So let’s see what I found out about guns and responsible gun ownership. I now reside in the Garden State, New Jersey, which happens to have some of the strictest gun laws in the country. For instance, here, a BB gun is considered a real firearm and you must have a license/permit to have one as well. If one is found in your possession and it is unregistered you will be arrested. Period. And the process by which one must obtain a handgun is pretty intense. One of the things you must provide is a good reason why you need a concealed handgun in the first place. They also require that you can demonstrate that you know how to actually use the gun. That was one of my 2nd biggest questions in my mind, and perhaps should be for others as well, as far as gun ownership goes. Do they know what they’re doing? Can they handle a gun? Do they know about its recoil? Guns on TV don’t recoil because they are firing blanks or aren’t real guns, they’re props for film purposes. Can they clean it without shooting themselves in the foot? I know some gun enthusiasts would argue why would someone who didn’t know how to use a gun want, or even buy one? Lots of people do lots of things out of desperation. You also have to have a mental health background check in the state of NJ. Gun permits from outside NJ are not accepted. They must all be registered here. But there are several states that accept NJ permits and licenses.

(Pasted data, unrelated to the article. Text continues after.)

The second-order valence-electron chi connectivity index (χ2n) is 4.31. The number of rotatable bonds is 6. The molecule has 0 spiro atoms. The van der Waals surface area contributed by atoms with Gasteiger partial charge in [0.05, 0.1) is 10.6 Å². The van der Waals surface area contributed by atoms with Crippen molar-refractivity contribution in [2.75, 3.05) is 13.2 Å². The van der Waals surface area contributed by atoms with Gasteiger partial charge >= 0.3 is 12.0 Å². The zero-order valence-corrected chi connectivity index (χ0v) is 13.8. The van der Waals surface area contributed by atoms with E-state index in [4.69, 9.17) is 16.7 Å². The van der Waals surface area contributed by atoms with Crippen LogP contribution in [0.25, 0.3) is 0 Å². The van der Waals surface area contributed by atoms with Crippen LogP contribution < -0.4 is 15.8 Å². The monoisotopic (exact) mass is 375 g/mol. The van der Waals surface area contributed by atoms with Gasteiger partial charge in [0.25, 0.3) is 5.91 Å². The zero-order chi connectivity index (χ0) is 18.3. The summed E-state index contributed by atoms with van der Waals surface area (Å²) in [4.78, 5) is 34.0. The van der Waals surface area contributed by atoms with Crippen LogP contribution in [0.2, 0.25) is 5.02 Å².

I decided to take a look at upcoming gun shows for my state:

Looks like there aren’t any gun shows coming up in my state of residence. Let’s check NY shall we?

There are a lot of gun shows coming up in NY it seems. Now if my finances would allow, I’d go a step further and actually check one out, but as it stands, I’ve got to stick to being a lurker on the internet. I’d be very curious as to the atmosphere and overall energy of a gun show. I’ve been to other types of shows. Most notably the New York International Auto Show held at the Javits Center in NYC. I wonder why none of the gun shows are held there? Maybe people in the city aren’t as into guns as suburban dwellers?

NYC’s process is long, tedious, and a bit expensive. The expense and extremely long wait time could deter people from buying a handgun out of anger or revenge.